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I have two Date objects and I need to get the time difference so I can determine the total hours between them. They happen to be from the same day. The result I would like would have the hours and minutes.

When I use .toString() on my Date object I get this: Fri Dec 18 08:08:10 CST 2009

I've tried the following:

long diff=(this.endDate.getTime()-this.startDate.getTime())/(60*60 * 1000);

But this only gives me hours, not the minutes. I know this is a simple problem, but I can't figure it out atm.

Edits: Final solution for those interested. Thanks to Michael Brewer-Davis

Period p = new Period(this.startDate, this.endDate);
long hours = p.getHours();
long minutes = p.getMinutes();

String format = String.format("%%0%dd", 2);

return Long.toString(hours)+":"+String.format(format, minutes);
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You don't need to write the answer in the question as the answer is already below ... –  jklp Oct 11 '10 at 5:42

5 Answers 5

up vote 35 down vote accepted

Here's how it works with Joda time:

DateTime startTime, endTime;
Period p = new Period(startTime, endTime);
int hours = p.getHours();
int minutes = p.getMinutes();

You could format with Joda's formatters, e.g., PeriodFormat, but I'd suggest using Java's. See this question for more details.

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This is just about perfect. Thanks for the Joda Time link. But how to I get the display to be "H:mm" where H is hours and m minutes. For example "1:05". At the moment is would display "1:5" –  clang1234 Jan 5 '10 at 9:33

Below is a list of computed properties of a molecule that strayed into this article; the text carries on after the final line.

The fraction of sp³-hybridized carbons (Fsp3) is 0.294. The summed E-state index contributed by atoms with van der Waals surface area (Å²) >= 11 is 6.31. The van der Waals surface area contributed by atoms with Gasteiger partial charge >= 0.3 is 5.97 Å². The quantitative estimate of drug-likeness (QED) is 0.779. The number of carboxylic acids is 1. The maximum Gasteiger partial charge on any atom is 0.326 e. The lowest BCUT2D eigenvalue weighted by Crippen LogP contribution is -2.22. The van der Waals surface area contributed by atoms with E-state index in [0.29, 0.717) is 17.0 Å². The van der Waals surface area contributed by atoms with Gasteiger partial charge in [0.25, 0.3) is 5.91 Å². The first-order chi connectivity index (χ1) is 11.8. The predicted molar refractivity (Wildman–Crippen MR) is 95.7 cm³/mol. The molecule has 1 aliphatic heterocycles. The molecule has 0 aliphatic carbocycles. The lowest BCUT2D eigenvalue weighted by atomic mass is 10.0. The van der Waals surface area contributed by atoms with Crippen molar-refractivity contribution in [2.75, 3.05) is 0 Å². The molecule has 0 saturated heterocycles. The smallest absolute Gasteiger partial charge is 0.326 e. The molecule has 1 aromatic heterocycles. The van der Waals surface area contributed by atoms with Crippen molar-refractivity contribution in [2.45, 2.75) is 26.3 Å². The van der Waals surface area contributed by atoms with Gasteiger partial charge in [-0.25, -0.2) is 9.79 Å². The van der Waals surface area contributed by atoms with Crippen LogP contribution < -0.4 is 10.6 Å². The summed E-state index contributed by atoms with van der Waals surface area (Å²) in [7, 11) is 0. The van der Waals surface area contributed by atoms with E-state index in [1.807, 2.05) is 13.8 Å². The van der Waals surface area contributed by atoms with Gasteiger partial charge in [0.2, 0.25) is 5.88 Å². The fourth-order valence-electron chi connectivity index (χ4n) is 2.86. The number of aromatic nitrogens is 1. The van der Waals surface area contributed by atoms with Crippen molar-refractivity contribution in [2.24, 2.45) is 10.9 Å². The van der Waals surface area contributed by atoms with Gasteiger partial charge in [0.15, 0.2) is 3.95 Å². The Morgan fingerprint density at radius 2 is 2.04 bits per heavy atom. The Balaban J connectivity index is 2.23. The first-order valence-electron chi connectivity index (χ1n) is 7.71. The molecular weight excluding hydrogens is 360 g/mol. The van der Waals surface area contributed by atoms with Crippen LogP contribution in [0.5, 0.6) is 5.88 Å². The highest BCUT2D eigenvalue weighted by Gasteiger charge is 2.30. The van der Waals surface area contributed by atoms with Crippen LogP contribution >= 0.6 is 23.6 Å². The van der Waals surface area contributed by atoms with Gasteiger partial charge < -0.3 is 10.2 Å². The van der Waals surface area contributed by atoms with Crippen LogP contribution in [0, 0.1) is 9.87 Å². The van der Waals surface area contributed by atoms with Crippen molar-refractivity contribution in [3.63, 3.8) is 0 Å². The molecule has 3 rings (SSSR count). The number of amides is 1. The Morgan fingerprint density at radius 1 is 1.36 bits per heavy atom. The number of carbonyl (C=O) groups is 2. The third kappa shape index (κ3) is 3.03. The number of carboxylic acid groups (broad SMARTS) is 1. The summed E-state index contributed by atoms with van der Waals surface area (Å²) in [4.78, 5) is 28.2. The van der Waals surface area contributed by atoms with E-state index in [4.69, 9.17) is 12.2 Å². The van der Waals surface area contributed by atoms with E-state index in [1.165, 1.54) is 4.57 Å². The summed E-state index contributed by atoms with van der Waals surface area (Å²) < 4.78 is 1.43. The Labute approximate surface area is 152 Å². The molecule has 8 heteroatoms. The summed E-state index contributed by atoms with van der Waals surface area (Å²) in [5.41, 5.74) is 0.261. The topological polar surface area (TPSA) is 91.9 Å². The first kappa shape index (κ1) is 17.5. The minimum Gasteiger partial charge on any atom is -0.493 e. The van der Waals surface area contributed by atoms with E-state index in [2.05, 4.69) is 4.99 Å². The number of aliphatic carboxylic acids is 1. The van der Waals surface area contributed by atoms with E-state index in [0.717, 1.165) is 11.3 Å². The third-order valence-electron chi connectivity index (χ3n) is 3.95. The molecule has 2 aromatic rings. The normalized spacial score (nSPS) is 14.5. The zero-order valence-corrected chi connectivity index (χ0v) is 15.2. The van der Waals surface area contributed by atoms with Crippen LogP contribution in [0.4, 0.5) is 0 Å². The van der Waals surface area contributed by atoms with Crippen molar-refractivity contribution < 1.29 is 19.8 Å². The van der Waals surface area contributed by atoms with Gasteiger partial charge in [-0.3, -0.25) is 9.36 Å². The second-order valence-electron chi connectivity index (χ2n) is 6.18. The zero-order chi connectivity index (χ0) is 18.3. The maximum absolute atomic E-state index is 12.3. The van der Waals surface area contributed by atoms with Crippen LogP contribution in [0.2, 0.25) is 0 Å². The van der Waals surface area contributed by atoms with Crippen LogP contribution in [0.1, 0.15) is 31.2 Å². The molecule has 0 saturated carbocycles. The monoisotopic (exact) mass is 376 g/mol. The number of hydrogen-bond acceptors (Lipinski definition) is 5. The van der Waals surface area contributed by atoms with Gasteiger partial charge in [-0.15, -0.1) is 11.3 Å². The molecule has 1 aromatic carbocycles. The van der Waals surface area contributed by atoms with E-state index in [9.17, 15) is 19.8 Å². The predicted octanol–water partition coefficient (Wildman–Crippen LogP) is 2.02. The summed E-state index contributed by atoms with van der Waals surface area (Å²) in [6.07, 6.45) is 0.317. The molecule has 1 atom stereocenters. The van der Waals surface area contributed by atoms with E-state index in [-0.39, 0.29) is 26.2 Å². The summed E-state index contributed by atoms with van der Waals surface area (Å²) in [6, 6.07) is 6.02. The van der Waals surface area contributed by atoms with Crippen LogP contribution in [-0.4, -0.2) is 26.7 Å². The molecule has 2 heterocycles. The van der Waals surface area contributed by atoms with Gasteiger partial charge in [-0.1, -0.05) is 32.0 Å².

Added a formatting link for you. –  Michael Brewer-Davis Jan 5 '10 at 16:39
Wonderful. Thanks for the help –  clang1234 Jan 5 '10 at 19:02
i am having result as zero in hours... Kindly help –  Parijat Bose Apr 12 '13 at 9:16
Strangely Period did not work for me. I too got only 0 for all hours, even when the dates were days apart. Instead I used this: Hours hours = Hours.hoursBetween(startTime, endTime); I luckily needed only the hour, so this worked for me. –  Somaiah Kumbera May 29 '13 at 12:44

This should work.

long secs = (this.endDate.getTime() - this.startDate.getTime()) / 1000;
int hours = secs / 3600;    
secs = secs % 3600;
int mins = secs / 60;
secs = secs % 60;
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I like this solution because this needs only pure Java. for me it is enough. –  Gondy Jan 29 at 13:52

Here's simple way:

private static int hoursDifference(Date date1, Date date2) {

    final int MILLI_TO_HOUR = 1000 * 60 * 60;
    return (int) (date1.getTime() - date2.getTime()) / MILLI_TO_HOUR;
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Use DateTimeConstants.MILLIS_PER_HOUR if using joda time –  Troveldom May 26 '14 at 14:22

So the getTime() method, I presume, returns an integer.

In which case, the left set of parentheses has type int, right?



is also an int.

Which means you get long diff = ((int)/(int)) so the integer division is done BEFORE you cast stuff to long. And hence you lose your minutes.

Try casting them BEFORE you divide.

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The getTime() method returns a Long not an int. –  clang1234 Jan 5 '10 at 1:24
Ah... Then what Rob Van Dam said, I think. Also what Gregs said. –  piggles Jan 5 '10 at 1:47

let x = the difference in milliseconds. x / (1000*60*60) to get hours,x % (1000*60*60) to get the remainder in milliseconds. Now divide the remainder by 1000*60 to get the minutes, and take the remainder mod (1000*60) to get the remainder of the remainder in milliseconds. Keep going if you want to get seconds, etc.

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